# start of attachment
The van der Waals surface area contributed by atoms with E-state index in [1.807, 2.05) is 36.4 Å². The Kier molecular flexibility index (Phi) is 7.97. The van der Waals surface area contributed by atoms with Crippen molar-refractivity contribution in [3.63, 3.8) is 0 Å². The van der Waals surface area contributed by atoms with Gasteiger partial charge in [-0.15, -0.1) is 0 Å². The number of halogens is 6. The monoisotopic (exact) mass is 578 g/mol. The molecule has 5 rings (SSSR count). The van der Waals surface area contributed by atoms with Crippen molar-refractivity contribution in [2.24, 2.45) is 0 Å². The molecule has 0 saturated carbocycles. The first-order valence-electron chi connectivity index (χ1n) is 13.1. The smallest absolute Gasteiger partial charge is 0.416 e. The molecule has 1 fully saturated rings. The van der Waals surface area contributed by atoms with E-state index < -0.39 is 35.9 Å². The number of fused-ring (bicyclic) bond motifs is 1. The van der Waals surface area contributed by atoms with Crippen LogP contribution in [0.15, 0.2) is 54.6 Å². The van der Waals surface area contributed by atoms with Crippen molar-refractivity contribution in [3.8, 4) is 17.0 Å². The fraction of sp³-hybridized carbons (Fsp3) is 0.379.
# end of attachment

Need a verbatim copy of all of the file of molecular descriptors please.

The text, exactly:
The van der Waals surface area contributed by atoms with E-state index in [1.807, 2.05) is 36.4 Å². The Kier molecular flexibility index (Phi) is 7.97. The van der Waals surface area contributed by atoms with Crippen molar-refractivity contribution in [3.63, 3.8) is 0 Å². The van der Waals surface area contributed by atoms with Gasteiger partial charge in [-0.15, -0.1) is 0 Å². The number of halogens is 6. The monoisotopic (exact) mass is 578 g/mol. The molecule has 5 rings (SSSR count). The van der Waals surface area contributed by atoms with Crippen molar-refractivity contribution in [2.24, 2.45) is 0 Å². The molecule has 0 saturated carbocycles. The first-order valence-electron chi connectivity index (χ1n) is 13.1. The smallest absolute Gasteiger partial charge is 0.416 e. The molecule has 1 fully saturated rings. The van der Waals surface area contributed by atoms with E-state index < -0.39 is 35.9 Å². The number of fused-ring (bicyclic) bond motifs is 1. The van der Waals surface area contributed by atoms with Crippen LogP contribution in [0.15, 0.2) is 54.6 Å². The van der Waals surface area contributed by atoms with Crippen molar-refractivity contribution in [3.8, 4) is 17.0 Å². The fraction of sp³-hybridized carbons (Fsp3) is 0.379.